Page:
<em>Legally</em> <strong>Speaking</strong>


Ballpark liability update—primarily good news
Jim Juliano - Winter 2008-2009

On the ballpark liability front, the past year or so has brought mostly good news for owners and operators.

Courts have reinforced the validity of the baseball rule and the broader assumption of the risk doctrine. Recent decisions indicate the baseball rule is being applied consistently in a number of jurisdictions.

Here are some highlights:

Turner v. Mandalay Sports Entertainment LLC

The Supreme Court of Nevada upheld a limited duty rule, another name for the baseball rule. This rule requires baseball stadium owners and operators to provide enough protected seating for spectators who may be reasonably expected to want protected seats on ordinary occasions. It also requires owners and operators to provide protection for all spectators in the most dangerous parts of ballparks, that is, those areas with unduly high risks of injury from foul balls—usually identified as those directly behind home plate. As long as the owner and operator satisfy these requirements, the court stated, a spectator assumes the risks that are inherent to the game.

In this case, a woman suffered serious facial injuries when she was struck by a foul ball while eating in a concession area at Cashman Field. The court said the concession area did not pose an unduly high risk of injury from foul balls.

Roberts v. Boys and Girls Republic Inc.

A spectator at a Little League game walked near an informal on-deck batter area and was injured by a swung bat. A New York appellate court found that the spectator assumed the risk because the on-deck activity was inherent to the game. The court said assumption of the risk posed by a swung bat does not require thorough knowledge of the sport because the risk of injury is obvious. A ballpark owner has no duty to protect from such a risk, as negligence is not a cause of action if a spectator has assumed a risk.

Recommended precautions

While the baseball rule limits owners’ and operators’
liability, the following precautions are advised:

  Print warnings about foul balls and flying bats on tickets, and post warnings throughout the ballpark.

  Make sure screening behind home plate and anywhere else it is used is in excellent condition, and have regular inspections that are well documented.

  Make public address announcements about risks before and during games.

  Promptly respond to injured spectators, and provide medical help.

The doctrine of assumption of the risk has many forms in court opinions. One description is that spectators and participants assume the risk of dangers inherent to the game. Thus, the business operator does not owe them a duty of care. Under the baseball rule, the spectator assumes the risk, but the owner has a duty to provide the protected seating described above.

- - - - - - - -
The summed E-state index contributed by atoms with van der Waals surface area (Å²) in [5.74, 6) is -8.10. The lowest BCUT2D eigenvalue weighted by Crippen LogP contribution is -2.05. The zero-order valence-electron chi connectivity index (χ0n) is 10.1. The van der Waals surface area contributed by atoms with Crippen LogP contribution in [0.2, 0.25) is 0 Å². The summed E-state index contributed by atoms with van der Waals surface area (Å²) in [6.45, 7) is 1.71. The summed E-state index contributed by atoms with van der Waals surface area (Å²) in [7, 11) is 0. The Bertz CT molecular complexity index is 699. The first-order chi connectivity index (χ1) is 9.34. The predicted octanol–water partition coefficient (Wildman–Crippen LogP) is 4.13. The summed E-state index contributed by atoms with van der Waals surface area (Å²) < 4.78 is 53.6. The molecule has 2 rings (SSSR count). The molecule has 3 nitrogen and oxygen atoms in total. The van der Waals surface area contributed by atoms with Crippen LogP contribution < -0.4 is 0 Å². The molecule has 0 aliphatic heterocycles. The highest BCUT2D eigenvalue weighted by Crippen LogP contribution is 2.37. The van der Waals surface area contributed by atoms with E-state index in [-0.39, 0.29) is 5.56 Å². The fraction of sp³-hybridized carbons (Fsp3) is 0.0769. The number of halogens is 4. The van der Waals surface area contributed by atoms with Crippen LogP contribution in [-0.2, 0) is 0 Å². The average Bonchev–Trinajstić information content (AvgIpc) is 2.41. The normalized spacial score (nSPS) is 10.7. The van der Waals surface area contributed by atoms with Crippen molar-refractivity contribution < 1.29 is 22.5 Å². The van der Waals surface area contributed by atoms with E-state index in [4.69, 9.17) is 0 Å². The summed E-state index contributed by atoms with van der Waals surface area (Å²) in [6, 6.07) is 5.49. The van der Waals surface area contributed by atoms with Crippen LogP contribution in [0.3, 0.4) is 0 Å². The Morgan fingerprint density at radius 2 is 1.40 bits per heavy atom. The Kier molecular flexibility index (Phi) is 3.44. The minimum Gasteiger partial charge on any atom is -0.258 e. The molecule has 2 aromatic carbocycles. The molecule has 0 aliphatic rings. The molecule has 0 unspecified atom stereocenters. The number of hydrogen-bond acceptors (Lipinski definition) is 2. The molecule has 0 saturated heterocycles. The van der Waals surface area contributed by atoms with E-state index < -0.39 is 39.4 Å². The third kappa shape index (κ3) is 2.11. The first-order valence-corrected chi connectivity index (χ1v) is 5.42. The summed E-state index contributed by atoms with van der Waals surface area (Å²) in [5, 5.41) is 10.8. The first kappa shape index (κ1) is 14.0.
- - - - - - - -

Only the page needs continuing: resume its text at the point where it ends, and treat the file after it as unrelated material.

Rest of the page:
Harting v. Dayton Dragons Professional Baseball Club LLC

An Ohio appeals court ruled that a spectator assumed the risk of a foul ball injury even when the Famous San Diego Chicken distracted her during a game. The court said that mascots and their antics are common during games and that the plaintiff had the duty to protect herself from ordinary risks inherent in the sport.

Cohen v. Sterling Mets LP

A vendor sued the New York Mets for injuries suffered when he was struck by a fan who was diving for a shirt that the team had launched into the stands. An appellate court held that the vendor assumed the risk of being injured by the fan.

Another case worth noting is Demelio v. Playmakers Inc. —not because it upholds the baseball rule but because it highlights the line that needs to be drawn between risks that are inherent to baseball and risks that aren’t. If a court questions whether the risk is truly inherent, the baseball rule may not apply.

In this case, a New York appellate court last April held that issues of fact existed as to whether a 14-year-old player’s risk of injury was enhanced by the design or operation of a batting cage—specifically, a post that caused a batted ball to ricochet into the boy’s eye. The court remanded the case for further proceedings.

A note of caution: The baseball rule is not the law of every jurisdiction, and some jurisdictions have yet to squarely rule on spectator liability issues.

Alison C. Healey contributed research and analysis for this article.


This website contains general information that should not be considered legal advice or legal opinion concerning individual situations. Legal counsel should be consulted for specific advice.

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